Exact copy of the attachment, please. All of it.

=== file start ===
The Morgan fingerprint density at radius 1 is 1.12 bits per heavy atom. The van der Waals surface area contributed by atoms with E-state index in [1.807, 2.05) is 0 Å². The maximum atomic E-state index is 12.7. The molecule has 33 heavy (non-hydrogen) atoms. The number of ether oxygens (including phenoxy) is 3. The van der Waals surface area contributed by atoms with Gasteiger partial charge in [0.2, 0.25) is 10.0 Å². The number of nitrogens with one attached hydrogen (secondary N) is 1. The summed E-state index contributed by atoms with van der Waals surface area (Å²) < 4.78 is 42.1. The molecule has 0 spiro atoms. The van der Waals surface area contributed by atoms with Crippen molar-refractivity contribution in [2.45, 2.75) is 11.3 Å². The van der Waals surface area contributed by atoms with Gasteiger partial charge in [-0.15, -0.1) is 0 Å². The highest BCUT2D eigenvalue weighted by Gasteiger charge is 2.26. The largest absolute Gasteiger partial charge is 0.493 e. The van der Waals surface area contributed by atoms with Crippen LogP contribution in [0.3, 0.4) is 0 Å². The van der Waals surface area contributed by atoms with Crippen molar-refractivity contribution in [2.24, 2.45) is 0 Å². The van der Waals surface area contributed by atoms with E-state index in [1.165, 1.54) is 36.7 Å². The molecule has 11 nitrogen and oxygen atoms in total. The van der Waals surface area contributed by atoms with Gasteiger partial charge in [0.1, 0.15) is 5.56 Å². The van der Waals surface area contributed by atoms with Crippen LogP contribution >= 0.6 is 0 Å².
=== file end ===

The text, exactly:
The Morgan fingerprint density at radius 1 is 1.12 bits per heavy atom. The van der Waals surface area contributed by atoms with E-state index in [1.807, 2.05) is 0 Å². The maximum atomic E-state index is 12.7. The molecule has 33 heavy (non-hydrogen) atoms. The number of ether oxygens (including phenoxy) is 3. The van der Waals surface area contributed by atoms with Gasteiger partial charge in [0.2, 0.25) is 10.0 Å². The number of nitrogens with one attached hydrogen (secondary N) is 1. The summed E-state index contributed by atoms with van der Waals surface area (Å²) < 4.78 is 42.1. The molecule has 0 spiro atoms. The van der Waals surface area contributed by atoms with Crippen molar-refractivity contribution in [2.45, 2.75) is 11.3 Å². The van der Waals surface area contributed by atoms with Gasteiger partial charge in [-0.15, -0.1) is 0 Å². The highest BCUT2D eigenvalue weighted by Gasteiger charge is 2.26. The largest absolute Gasteiger partial charge is 0.493 e. The van der Waals surface area contributed by atoms with Crippen LogP contribution in [0.3, 0.4) is 0 Å². The van der Waals surface area contributed by atoms with Crippen molar-refractivity contribution in [2.24, 2.45) is 0 Å². The van der Waals surface area contributed by atoms with E-state index in [1.165, 1.54) is 36.7 Å². The molecule has 11 nitrogen and oxygen atoms in total. The van der Waals surface area contributed by atoms with Gasteiger partial charge in [0.1, 0.15) is 5.56 Å². The van der Waals surface area contributed by atoms with Crippen LogP contribution >= 0.6 is 0 Å².